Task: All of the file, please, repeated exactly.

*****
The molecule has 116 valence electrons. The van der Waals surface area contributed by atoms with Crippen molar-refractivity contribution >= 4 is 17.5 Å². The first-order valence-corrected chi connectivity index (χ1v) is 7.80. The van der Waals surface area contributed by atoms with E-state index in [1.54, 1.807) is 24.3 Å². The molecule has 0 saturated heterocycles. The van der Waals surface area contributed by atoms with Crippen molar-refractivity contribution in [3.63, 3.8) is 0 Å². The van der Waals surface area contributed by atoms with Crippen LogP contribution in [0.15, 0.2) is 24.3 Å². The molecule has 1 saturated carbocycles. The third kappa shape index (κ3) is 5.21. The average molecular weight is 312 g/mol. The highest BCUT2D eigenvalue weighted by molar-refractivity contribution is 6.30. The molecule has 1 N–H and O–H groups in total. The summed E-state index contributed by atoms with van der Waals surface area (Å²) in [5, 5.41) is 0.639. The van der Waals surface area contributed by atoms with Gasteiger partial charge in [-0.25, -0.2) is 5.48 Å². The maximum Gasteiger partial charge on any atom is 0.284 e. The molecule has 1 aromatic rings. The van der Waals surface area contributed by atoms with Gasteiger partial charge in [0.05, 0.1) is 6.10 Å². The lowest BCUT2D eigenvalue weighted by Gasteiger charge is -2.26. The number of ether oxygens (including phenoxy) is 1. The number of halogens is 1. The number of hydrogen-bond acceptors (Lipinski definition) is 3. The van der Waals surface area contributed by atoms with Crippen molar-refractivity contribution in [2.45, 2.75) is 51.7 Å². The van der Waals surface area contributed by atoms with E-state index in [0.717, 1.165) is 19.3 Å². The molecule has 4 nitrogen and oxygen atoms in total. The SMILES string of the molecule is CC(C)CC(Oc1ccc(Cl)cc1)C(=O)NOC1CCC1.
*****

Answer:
The molecule has 116 valence electrons. The van der Waals surface area contributed by atoms with Crippen molar-refractivity contribution >= 4 is 17.5 Å². The first-order valence-corrected chi connectivity index (χ1v) is 7.80. The van der Waals surface area contributed by atoms with E-state index in [1.54, 1.807) is 24.3 Å². The molecule has 0 saturated heterocycles. The van der Waals surface area contributed by atoms with Crippen molar-refractivity contribution in [3.63, 3.8) is 0 Å². The van der Waals surface area contributed by atoms with Crippen LogP contribution in [0.15, 0.2) is 24.3 Å². The molecule has 1 saturated carbocycles. The third kappa shape index (κ3) is 5.21. The average molecular weight is 312 g/mol. The highest BCUT2D eigenvalue weighted by molar-refractivity contribution is 6.30. The molecule has 1 N–H and O–H groups in total. The summed E-state index contributed by atoms with van der Waals surface area (Å²) in [5, 5.41) is 0.639. The van der Waals surface area contributed by atoms with Gasteiger partial charge in [-0.25, -0.2) is 5.48 Å². The maximum Gasteiger partial charge on any atom is 0.284 e. The molecule has 1 aromatic rings. The van der Waals surface area contributed by atoms with Gasteiger partial charge in [0.05, 0.1) is 6.10 Å². The lowest BCUT2D eigenvalue weighted by Gasteiger charge is -2.26. The number of ether oxygens (including phenoxy) is 1. The number of halogens is 1. The number of hydrogen-bond acceptors (Lipinski definition) is 3. The van der Waals surface area contributed by atoms with Crippen molar-refractivity contribution in [2.45, 2.75) is 51.7 Å². The van der Waals surface area contributed by atoms with E-state index in [0.717, 1.165) is 19.3 Å². The molecule has 4 nitrogen and oxygen atoms in total. The SMILES string of the molecule is CC(C)CC(Oc1ccc(Cl)cc1)C(=O)NOC1CCC1.